Monty Python’s Tunisian Holiday

Monty Python's Tunisian HolidaySummary: In 1978, Kim “Howard” Johnson ran away to join the circus—Monty Python’s Flying Circus, that is. The Pythons converged on Tunisia to film their timeless classic Life of Brian, and Howard found himself in the thick of it, doubling for nearly all the Pythons, playing more roles in the film than John Cleese, and managing to ruin only one shot. He became the unit journalist, substitute still photographer, Roman soldier, peasant, near-stalker, and, ultimately, friend and confidant of the comedy legends. He also kept a detailed journal of what he saw and heard, on set and off, throughout those six weeks.

The result is a unique eyewitness account that reveals the Pythons at work and at play in a way that nothing else written about them could do. Now, for the first time ever, the inside story of the making of the film is revealed through the fly-on-the-castle-wall perspective.


Monty Python’s Tunisian Holiday, by Kim “Howard” Johnson 7.75

“One of the finest and most accurate records of the making of the film that I have ever read. I just wished I could remember what actually went on then.” –Terry Jones

Kim “Howard” Johnson is an American Monty Python fan who totally lucked out. He met them at the Chicago premiere of ‘Monty Python and the Holy Grail‘ and stayed in touch with them afterwards. He was later invited to visit and he jumped at the chance, winding up on the set of ‘Life of Brian‘ with them.

‘Monty Python’s Tunisian Holiday’ is a detailed account of the making of Monty Python’s ‘Life of Brian’ in Tunisia, broken down on a day-by-day basis for the whole five weeks that he was there. Subtitled “My Life With Brian”, it is a first-person perspective of the shoot, backed by candid on-set interviews.

For those expecting zaniness and hilarity, it must be noted that there are few attempts at humour, aside for the Pythons own quips, quoted here: this book truly is a precise overview of what took place, from the wake-up calls to make-up to the delays to the days off – all from Johnson’s own personal notes.

People who love to see production shots are in for a treat here as we see the cast and crew in and out of make-up, killing time and spending moments with their loved ones. ‘Tunisian Holiday’ is rife with behind-the-scenes pictures; Johnson had his camera with him and he snapped quite a few shots along the way.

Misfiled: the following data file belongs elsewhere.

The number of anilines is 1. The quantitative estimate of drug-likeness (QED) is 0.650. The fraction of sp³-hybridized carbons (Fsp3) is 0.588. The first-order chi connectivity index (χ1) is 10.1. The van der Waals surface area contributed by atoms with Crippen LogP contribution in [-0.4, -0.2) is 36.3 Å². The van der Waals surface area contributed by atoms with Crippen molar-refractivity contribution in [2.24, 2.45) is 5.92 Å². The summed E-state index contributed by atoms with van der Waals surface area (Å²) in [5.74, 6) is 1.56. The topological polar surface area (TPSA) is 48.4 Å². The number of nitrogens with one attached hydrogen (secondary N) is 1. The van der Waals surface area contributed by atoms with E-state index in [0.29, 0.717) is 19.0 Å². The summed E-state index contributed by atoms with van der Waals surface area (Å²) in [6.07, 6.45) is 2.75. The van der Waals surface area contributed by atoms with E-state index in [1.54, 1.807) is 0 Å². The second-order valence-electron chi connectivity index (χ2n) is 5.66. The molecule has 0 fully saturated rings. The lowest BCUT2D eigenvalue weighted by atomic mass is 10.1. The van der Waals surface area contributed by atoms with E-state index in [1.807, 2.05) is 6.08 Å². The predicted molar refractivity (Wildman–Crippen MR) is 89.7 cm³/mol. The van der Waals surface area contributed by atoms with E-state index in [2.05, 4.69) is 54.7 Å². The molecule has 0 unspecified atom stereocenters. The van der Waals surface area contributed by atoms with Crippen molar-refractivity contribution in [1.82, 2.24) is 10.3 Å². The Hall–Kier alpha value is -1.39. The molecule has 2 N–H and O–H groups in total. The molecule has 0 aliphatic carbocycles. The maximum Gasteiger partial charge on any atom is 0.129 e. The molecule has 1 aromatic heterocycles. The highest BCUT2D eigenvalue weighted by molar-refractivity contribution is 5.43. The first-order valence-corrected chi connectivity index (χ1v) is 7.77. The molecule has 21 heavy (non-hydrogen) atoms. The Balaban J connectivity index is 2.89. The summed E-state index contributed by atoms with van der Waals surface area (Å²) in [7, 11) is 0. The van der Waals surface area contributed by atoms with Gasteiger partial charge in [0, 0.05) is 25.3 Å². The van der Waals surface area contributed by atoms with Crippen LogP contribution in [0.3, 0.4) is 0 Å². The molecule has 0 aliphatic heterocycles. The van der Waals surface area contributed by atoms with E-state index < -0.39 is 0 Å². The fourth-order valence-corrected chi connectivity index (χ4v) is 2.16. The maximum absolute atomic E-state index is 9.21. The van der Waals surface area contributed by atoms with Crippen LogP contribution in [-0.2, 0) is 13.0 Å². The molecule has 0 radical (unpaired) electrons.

It took me a little bit to get into it, as it was rather dry (as anyone familiar with making movies knows, it can be rather tedious work), but after the first dozen pages or so, it read exceptionally well. It helped that I’m very familiar with the picture, as well as Monty Python, so the references weren’t lost on me.

My favourite part was reading of Palin’s mischievousness during the Pilate scene, as he assisted Idle and Gilliam in the scene where, as Roman Guards listening to Pilate speak, they try to suppress their laughter. He also relished the crowd sequence and seemed to be having a lot of fun, being quick to say absurd things.

Another fun section is towards the very end, when Johnson hears the news that George Harrison (who financed the picture) was going to visit the set. His excitement is palpable even as he remains reserved so that he doesn’t want to make a fool of himself and his idol by acting like a drooling fanboy.

But, beyond that, the book is a relatively straight-forward account of what took place on location and on set, as well as behind the scenes as they were all waiting around for their next scenes. This is really a bird’s eye view of the making of this motion picture, something that not all readers will appreciate.

‘Monty Python’s Tunisian Holiday’ is truly for die-hard fans of Monty Python and/or ‘Life of Brian’ and/or cinema. Die-hards. All others may find this far too terre-à-terre to be entertained by or engrossed with it. But anyone willing plod through couldn’t possibly get a better account of what movie-making is like.

It’s a lot of work, even when it feels like a holiday.


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